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12:17 AM Tue, Nov. 13th

<BR>Evictions reach high numbers in 2002

A significant number of Mohave County residents were evicted from their homes in 2002.

"It happens a lot," John Taylor, the Cerbat Precinct justice of the peace, said.

"I get a feeling it is increasing.

I can tell by the number of cases I handle."

Taylor said he doesn't delve into the causes of non-payment of rent or mortgage payment, but hears the cases as a matter of law.

Although many eviction actions are settled before reaching court, Taylor said 434 landlord-tenant cases came before him during 2002.

"Non-payment of rent or mortgage payment can bring on an eviction.

Noncompliance of the use of the property, or misuse of the property can also lead to an eviction," he said.

"It is a civil case proven by a preponderance of evidence."

Taylor said anyone with questions about any landlord/tenant issue can pick up a copy of the Residential Landlord & Tenant Act, a handbook available at the Cerbat Justice Court, 524 W Beale St.

ReMax property manager Helena Baughman, who managers about 400 rental properties, said she sees one to two families a month evicted from their homes.

"Most people don't want to talk about it," she said.

"It is embarrassing to them."

Baughman said evicting someone is the last step in a legal process that begins with non-payment of rent.

"When the rent is due, people usually have a grace period in which to pay it, but then the landlord can start the process," she said.

The process starts with a five-day notice (for nonpayment of rent).

If the tenant does not pay in that time, the landlord may file a special detainer or forcible detainer, which is served on the tenant, Baughman said.

A court date - usually about a week later - is set.

"The tenants can still pay the rent, but now they must pay late charges, and the cost of filing," she said.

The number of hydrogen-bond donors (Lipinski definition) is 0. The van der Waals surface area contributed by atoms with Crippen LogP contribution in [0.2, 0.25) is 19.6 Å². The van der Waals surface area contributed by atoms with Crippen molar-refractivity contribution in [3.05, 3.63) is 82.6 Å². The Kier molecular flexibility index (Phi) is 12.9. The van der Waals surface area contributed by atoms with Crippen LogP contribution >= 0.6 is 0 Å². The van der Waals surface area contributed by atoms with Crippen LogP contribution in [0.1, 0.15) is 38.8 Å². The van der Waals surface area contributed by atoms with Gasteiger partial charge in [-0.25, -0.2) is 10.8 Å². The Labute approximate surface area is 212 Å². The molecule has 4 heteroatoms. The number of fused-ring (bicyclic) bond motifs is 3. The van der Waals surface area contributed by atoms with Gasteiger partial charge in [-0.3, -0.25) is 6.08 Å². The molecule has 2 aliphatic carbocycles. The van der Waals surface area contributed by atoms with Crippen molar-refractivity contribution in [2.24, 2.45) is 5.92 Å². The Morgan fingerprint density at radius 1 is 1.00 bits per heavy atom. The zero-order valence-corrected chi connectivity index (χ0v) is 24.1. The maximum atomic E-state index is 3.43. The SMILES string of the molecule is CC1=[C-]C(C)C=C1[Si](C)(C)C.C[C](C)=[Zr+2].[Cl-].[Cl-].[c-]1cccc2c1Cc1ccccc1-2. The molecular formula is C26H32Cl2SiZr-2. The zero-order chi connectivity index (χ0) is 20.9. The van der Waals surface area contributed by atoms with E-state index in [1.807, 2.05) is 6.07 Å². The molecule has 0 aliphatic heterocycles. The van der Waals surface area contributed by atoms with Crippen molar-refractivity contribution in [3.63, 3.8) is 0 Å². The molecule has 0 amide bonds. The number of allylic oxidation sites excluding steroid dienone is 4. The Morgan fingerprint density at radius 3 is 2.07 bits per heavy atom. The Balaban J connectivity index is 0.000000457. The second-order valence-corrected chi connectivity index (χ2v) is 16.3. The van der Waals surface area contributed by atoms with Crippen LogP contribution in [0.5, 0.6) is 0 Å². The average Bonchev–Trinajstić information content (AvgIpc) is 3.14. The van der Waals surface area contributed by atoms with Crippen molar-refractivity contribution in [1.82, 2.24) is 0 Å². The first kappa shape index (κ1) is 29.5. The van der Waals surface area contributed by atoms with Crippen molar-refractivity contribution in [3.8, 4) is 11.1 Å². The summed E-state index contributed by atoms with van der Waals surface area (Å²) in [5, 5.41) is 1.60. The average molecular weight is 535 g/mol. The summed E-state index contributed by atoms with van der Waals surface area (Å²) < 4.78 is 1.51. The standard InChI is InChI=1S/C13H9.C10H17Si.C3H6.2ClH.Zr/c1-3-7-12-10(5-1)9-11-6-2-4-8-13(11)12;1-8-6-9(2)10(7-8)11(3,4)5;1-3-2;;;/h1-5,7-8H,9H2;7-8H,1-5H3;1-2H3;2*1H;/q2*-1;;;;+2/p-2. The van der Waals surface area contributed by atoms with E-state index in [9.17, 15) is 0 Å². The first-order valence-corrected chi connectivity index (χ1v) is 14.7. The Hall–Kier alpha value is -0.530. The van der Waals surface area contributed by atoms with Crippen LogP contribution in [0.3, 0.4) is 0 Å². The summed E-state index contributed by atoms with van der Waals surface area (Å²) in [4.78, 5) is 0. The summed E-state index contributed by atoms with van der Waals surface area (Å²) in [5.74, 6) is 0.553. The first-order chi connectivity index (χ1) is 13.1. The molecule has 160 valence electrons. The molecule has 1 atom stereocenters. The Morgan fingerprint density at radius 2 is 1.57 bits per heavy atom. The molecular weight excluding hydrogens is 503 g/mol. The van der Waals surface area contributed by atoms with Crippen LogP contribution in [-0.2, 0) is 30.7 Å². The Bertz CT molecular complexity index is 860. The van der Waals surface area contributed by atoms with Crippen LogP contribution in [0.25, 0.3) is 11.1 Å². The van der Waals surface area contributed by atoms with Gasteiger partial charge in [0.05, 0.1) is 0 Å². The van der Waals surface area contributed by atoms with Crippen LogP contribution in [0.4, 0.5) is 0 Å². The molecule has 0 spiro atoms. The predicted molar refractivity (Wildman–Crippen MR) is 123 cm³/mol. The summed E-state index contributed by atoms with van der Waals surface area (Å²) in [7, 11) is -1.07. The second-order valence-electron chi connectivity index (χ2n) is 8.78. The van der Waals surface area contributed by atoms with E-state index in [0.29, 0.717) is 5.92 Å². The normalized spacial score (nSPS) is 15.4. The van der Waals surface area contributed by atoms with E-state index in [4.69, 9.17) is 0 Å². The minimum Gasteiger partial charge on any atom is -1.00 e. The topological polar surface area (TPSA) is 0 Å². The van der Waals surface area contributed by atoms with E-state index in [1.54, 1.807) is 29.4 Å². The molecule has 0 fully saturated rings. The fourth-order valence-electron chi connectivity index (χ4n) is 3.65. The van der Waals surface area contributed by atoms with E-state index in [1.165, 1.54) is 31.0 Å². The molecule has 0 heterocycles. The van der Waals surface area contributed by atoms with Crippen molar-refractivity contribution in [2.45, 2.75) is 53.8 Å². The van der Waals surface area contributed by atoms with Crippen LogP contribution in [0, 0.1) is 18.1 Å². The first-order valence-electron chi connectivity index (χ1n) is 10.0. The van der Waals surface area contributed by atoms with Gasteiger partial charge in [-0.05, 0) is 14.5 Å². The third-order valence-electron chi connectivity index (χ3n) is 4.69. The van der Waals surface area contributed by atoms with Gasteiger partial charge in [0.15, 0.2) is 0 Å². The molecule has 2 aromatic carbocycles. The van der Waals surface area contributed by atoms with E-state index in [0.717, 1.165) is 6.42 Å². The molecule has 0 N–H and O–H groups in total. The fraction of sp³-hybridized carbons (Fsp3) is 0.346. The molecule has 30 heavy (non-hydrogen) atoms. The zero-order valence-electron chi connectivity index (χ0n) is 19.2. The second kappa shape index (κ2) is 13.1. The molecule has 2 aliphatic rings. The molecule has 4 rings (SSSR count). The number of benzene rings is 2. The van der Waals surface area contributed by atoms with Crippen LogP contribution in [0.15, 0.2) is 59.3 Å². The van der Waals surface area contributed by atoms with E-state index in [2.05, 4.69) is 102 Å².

During the hearing, the tenant pleads guilty or not guilty, and the judge rules.

"People think the courts will listen, and be on their side, but the judge listens to the facts," she said.

If the landlord wins, a writ of restitution - ordering the tenant five calendar days to vacate the premises - is issued.

If the tenant refuses to vacate the premises once the writ of restitution is issued and executed, someone from the sheriff's department, or a constable, will escort the tenant off the property.

"I have been doing this for 17 years, and it amazes me that quite a few times the judge gives the order to vacate and the tenants still don't leave," Baughman said.

She said it is illegal to shut someone's utilities off to force them to leave.

"A lot of landlords have gotten into trouble for turning off essential services," she said.

"Once the tenant has vacated the property and the locks are changed, then the utilities can be shut off, but not until then."

She added that the Residential Landlord & Tenant Act handbook is "our Bible" for the legal rights of landlords and tenants.

Kingman attorney Jeffrey Goldberg said he has handled hundreds of eviction cases during the past few years.

"The process is the same when it is a lender," Goldberg said.

"If someone quits making mortgage payments and the lender forecloses, only then can there be an eviction."

The Mohave County Community Development Department offers eviction rental assistance - through the Emergency Housing Assistance Program - to those who qualify.

One of the main qualifications is that the person seeking assistance have an income, Mohave County Community Development Community Services Manager Dave Wolf said.

"It is a one-time assistance program.

It is for someone who just lost a job or became ill," Wolf said.

"It is to prevent homelessness or to help homeless people get into a home.

It is to help people to be self-sufficient, but they have to have and income or be working toward an income."

Wolf said the department spends $3,000 a month helping about seven to 10 Kingman families with housing assistance, many who are elderly or disabled.

Applications are taken on the second Monday of each month at the Community Development Department, and only the first 15 people in line can apply.

"We don't want to see people evicted from their homes," he said.

"A lot of times we will give them part of the payment and talk to the landlord to make payment arrangements.

We have had a good response from the community."

The program is financed through a state grant that helps 25 to 30 people in the county each month.

However, Wolf said applicants must first exhaust other avenues of assistance, including Western Arizona Council of Governments, St.

Vincent De Paul, Salvation Army and Kingman Resource Center, all of which offer housing assistance to qualified applicants when funds are available.

Salvation Army envoy Carol Heib said the post works with other churches to help with housing assistance to prevent someone from being evicted.